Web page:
Chordale and his coach Ahmad Mickens celebrate his national championship victory
Photographs: ring by Theresa Fanrsworth for USA Boxing; other courtesy of Ahmad Mickens
Chordale Booker’s warm-up with trainer (and fitness studio owner) Ahmad Mickens is an intricate dance. He is light on his feet, his ropy calves explosive, behemoth forearms and biceps like that of a Mortal Kombat character. He lands deft jabs into Ahmad’s padded palms, evades the returns with ease. He then takes to the hanging punching bag. His finesse and deceptive flair fade away as his thunderous blows to the bag—literally—shake fold-out chairs across the room.
This is a frighteningly gifted man on the cusp of greatness. In 2012 he was a two-time Golden Glove winner before turning twenty-one. A year later he won bronze at the USA Boxing National Championships. And in 2014 he took home the silver in a crushing controversial split decision. After Ahmad consoled him, Chordale vowed: “Next year, I will win the gold medal.” It was a promise he’d keep.
At twenty-three, he’s a Connecticut and New England Golden Glove champion, a qualifier for the 2016 USA Boxing Olympic Trials, a member of USA Boxing, and the current No. 1 American boxer in the 165-pound weight class. With the 2015 Pan Am Games in Toronto this summer, and the Olympic trials next year, Chordale is poised to take on the world. “I feel like I deserve this. I’ve put in the work; it’s not by accident. But it is indescribable,” he says. “I open my closet in the morning and I see that National Champion jacket and I’m like, ‘Wow. Finally. I did it. All this hard work paid off.’”
A moment later, Chordale adds: “Just to be among the boxers who are Olympians—Muhammad Ali, Sugar Ray, Pernell Whitaker—it’s unbelievable to even be considered. I can’t even explain what it would mean to be an Olympian. Even the top professionals can’t say, ‘I was an Olympian,’ not all of them.”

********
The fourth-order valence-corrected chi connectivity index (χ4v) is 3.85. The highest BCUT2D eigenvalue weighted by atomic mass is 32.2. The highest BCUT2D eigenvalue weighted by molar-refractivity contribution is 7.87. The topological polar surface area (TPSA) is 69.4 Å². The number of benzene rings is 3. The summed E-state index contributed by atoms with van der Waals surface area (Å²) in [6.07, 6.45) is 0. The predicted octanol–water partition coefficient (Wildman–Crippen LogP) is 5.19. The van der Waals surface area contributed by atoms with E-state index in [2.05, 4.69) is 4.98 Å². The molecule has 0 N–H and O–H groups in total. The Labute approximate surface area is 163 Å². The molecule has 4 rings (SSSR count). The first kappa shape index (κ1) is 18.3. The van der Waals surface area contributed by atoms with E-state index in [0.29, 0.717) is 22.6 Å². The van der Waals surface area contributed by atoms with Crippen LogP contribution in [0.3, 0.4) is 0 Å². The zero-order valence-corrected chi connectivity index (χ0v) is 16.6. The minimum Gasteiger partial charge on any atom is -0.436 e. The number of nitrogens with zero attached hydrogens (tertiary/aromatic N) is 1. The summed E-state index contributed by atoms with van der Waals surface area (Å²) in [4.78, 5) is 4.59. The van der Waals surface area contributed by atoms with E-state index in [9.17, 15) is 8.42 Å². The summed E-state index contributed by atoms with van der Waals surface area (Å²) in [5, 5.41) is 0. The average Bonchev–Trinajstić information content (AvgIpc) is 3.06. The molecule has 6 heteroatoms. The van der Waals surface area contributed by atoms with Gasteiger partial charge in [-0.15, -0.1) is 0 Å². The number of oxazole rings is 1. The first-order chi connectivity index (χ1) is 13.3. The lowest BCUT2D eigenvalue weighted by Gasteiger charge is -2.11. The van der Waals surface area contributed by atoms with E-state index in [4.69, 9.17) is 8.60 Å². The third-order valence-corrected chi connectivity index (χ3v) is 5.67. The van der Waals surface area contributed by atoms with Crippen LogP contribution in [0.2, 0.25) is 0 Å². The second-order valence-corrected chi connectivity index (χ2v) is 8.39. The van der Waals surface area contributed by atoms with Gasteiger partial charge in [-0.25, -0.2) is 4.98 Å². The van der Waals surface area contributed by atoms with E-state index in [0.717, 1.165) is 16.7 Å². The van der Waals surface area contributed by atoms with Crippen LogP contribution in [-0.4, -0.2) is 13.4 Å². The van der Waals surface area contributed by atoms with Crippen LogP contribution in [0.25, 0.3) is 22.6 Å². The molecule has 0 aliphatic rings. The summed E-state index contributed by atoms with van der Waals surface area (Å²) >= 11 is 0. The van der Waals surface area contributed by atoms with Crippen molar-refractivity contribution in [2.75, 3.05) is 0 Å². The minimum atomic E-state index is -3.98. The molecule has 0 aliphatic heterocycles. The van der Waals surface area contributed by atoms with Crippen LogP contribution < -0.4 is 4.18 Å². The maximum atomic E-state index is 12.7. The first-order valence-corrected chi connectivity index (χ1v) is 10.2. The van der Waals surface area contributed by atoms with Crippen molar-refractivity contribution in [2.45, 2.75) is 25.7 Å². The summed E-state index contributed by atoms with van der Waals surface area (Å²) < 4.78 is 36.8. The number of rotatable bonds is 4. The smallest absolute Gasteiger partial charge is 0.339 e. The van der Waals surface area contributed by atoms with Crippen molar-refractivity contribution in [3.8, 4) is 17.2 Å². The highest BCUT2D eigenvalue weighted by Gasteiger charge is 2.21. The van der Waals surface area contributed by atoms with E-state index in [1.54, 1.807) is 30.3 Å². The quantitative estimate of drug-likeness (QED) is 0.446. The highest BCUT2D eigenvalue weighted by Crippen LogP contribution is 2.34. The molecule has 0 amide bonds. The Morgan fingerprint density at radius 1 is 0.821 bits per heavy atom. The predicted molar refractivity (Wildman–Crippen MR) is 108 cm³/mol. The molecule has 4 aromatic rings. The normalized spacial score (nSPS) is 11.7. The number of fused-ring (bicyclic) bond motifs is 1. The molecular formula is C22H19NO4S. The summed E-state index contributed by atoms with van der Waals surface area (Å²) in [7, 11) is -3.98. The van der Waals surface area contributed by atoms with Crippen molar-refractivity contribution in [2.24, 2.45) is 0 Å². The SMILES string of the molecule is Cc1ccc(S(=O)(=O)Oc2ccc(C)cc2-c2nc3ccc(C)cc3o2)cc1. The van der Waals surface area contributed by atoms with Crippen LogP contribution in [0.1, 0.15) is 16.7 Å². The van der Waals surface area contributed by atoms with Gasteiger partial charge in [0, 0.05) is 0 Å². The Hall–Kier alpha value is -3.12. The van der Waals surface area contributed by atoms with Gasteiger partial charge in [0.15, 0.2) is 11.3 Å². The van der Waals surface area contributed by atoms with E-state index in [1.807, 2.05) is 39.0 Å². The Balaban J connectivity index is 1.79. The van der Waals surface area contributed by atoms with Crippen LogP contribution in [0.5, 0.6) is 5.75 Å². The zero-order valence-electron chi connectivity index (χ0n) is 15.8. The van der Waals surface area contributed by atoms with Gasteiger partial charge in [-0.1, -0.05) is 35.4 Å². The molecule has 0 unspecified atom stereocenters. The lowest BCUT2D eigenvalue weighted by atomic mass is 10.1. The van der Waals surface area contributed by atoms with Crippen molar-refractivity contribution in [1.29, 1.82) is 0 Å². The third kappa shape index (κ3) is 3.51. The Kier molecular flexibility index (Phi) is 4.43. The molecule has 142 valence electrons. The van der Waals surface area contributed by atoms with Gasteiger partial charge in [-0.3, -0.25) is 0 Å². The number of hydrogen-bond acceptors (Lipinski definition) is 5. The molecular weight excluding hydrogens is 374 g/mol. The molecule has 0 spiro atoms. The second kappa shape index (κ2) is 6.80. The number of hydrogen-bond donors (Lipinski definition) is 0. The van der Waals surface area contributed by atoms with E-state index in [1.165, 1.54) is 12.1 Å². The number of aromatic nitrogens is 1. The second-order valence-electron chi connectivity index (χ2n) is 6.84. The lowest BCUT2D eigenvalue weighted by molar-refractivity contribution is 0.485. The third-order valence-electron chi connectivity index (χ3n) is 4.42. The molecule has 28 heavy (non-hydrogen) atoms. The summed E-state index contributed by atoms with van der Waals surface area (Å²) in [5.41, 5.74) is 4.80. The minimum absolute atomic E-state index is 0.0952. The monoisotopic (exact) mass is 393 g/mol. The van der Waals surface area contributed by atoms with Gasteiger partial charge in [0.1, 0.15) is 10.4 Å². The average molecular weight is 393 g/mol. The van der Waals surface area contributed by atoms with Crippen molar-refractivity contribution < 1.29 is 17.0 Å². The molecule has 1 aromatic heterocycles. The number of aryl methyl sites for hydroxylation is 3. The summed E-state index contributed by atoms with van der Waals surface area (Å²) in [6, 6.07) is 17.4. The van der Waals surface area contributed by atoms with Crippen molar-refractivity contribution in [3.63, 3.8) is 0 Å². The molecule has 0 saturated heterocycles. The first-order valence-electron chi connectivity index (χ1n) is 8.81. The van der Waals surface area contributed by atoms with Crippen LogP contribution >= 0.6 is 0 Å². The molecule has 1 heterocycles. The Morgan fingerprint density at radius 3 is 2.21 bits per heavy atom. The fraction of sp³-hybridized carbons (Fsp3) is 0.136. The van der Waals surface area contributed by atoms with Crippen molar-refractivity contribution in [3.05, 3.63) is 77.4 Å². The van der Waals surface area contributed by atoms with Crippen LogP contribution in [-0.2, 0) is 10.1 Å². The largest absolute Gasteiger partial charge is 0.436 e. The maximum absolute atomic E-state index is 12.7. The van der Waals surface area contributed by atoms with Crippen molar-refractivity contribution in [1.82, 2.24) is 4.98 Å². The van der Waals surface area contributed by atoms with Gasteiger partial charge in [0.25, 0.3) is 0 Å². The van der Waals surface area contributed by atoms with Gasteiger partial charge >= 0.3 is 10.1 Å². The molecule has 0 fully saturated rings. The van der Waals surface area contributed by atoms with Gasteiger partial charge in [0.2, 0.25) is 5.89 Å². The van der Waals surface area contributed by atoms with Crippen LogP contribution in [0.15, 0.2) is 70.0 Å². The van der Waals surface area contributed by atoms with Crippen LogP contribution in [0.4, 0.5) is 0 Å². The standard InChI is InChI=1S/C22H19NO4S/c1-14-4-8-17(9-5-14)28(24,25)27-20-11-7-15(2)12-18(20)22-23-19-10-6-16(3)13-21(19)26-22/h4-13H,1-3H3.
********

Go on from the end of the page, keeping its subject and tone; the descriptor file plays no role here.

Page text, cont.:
While Chordale doesn’t shy away from discussing boxing, he’s just as happy to discuss the vehicle that introduced him to the sport: Ahmad’s Revolution Fitness Youth Boxing (RFYB), a fitness program for at-risk youth. Shortly after graduating from Stamford High in 2009, Chordale had a brush with the law, which landed him at RFYB as a condition of his probation. Chordale calls this incident a blessing in disguise.
“I graduated from the youth program and started to train the youth,” says Chordale, with palpable pride. “Once I started working with the youth, I felt good, like I was doing my part for the community, for these kids. A lot of them don’t have positive role models. And that was my trouble growing up; I didn’t have a positive person to look to. This program gives people the foundation.”
While Ahmad—also an experienced and successful amateur and pro boxer—realizes that the youth program isn’t just about boxing, he saw a hunger in Chordale, and briefly let him train for free. “He would still be there hours after sessions,” says Ahmad. “He would keep coming back up to me and say, ‘How did you do this? How do you do that?’ So I started testing him. From day one, he showed me that level that I was used to seeing. I know what it looks like when you have a goal and you want something.”
Despite all of the success that the Chordale/Ahmad team has achieved in more than five years together, both of them are equally motivated by the mentoring support that RFYB provides. “When someone motivates you, like Ahmad did for me, it gives you that drive,” says Chordale. “It’s not all glitz and glamour; you’re going to go through failure. I have that much more respect for the sport, for my position right now, because it wasn’t easy to get here. I just want everybody to understand: Go hard, no matter what. [Even if someone] tells you that you can’t do it, do it.” And that’s exactly what he’s done.